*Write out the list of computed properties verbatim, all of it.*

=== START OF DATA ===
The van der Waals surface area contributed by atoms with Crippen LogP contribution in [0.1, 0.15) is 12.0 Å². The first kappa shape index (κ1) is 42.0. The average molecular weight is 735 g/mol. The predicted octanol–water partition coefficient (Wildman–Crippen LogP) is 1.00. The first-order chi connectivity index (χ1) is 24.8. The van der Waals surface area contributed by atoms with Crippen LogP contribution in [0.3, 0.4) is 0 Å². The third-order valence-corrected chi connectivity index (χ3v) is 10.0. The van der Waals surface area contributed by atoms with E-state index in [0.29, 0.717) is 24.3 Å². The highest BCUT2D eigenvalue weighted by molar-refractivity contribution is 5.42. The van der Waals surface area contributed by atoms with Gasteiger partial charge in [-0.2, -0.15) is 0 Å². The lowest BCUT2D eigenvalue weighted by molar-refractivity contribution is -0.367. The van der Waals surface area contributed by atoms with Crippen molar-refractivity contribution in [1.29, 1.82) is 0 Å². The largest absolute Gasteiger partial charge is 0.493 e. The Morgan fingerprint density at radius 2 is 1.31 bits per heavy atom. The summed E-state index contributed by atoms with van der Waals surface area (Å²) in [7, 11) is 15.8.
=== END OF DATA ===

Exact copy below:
The van der Waals surface area contributed by atoms with Crippen LogP contribution in [0.1, 0.15) is 12.0 Å². The first kappa shape index (κ1) is 42.0. The average molecular weight is 735 g/mol. The predicted octanol–water partition coefficient (Wildman–Crippen LogP) is 1.00. The first-order chi connectivity index (χ1) is 24.8. The van der Waals surface area contributed by atoms with Crippen LogP contribution in [0.3, 0.4) is 0 Å². The third-order valence-corrected chi connectivity index (χ3v) is 10.0. The van der Waals surface area contributed by atoms with E-state index in [0.29, 0.717) is 24.3 Å². The highest BCUT2D eigenvalue weighted by molar-refractivity contribution is 5.42. The van der Waals surface area contributed by atoms with Gasteiger partial charge in [-0.2, -0.15) is 0 Å². The lowest BCUT2D eigenvalue weighted by molar-refractivity contribution is -0.367. The van der Waals surface area contributed by atoms with Crippen molar-refractivity contribution in [1.29, 1.82) is 0 Å². The largest absolute Gasteiger partial charge is 0.493 e. The Morgan fingerprint density at radius 2 is 1.31 bits per heavy atom. The summed E-state index contributed by atoms with van der Waals surface area (Å²) in [7, 11) is 15.8.